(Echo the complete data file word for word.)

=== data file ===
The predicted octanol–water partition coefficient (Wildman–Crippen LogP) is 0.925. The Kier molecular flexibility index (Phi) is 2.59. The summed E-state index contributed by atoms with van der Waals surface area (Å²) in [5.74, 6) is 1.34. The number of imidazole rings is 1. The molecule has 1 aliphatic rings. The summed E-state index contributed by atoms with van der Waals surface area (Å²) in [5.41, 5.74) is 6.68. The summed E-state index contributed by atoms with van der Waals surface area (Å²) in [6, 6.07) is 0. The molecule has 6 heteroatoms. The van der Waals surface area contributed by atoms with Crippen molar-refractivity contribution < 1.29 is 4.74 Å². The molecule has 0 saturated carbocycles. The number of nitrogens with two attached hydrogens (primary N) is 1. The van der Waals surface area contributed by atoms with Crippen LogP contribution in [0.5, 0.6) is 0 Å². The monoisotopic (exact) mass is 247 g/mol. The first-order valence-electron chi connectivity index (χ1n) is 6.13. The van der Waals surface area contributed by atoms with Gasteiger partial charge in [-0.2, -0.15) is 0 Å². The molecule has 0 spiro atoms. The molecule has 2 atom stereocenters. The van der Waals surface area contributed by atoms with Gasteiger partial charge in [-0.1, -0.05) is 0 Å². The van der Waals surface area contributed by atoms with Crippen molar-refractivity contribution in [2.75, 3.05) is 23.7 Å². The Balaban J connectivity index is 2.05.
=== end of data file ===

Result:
The predicted octanol–water partition coefficient (Wildman–Crippen LogP) is 0.925. The Kier molecular flexibility index (Phi) is 2.59. The summed E-state index contributed by atoms with van der Waals surface area (Å²) in [5.74, 6) is 1.34. The number of imidazole rings is 1. The molecule has 1 aliphatic rings. The summed E-state index contributed by atoms with van der Waals surface area (Å²) in [5.41, 5.74) is 6.68. The summed E-state index contributed by atoms with van der Waals surface area (Å²) in [6, 6.07) is 0. The molecule has 6 heteroatoms. The van der Waals surface area contributed by atoms with Crippen molar-refractivity contribution < 1.29 is 4.74 Å². The molecule has 0 saturated carbocycles. The number of nitrogens with two attached hydrogens (primary N) is 1. The van der Waals surface area contributed by atoms with Crippen LogP contribution in [0.5, 0.6) is 0 Å². The monoisotopic (exact) mass is 247 g/mol. The first-order valence-electron chi connectivity index (χ1n) is 6.13. The van der Waals surface area contributed by atoms with Gasteiger partial charge in [-0.2, -0.15) is 0 Å². The molecule has 0 spiro atoms. The molecule has 2 atom stereocenters. The van der Waals surface area contributed by atoms with Gasteiger partial charge in [-0.1, -0.05) is 0 Å². The van der Waals surface area contributed by atoms with Crippen molar-refractivity contribution in [2.75, 3.05) is 23.7 Å². The Balaban J connectivity index is 2.05.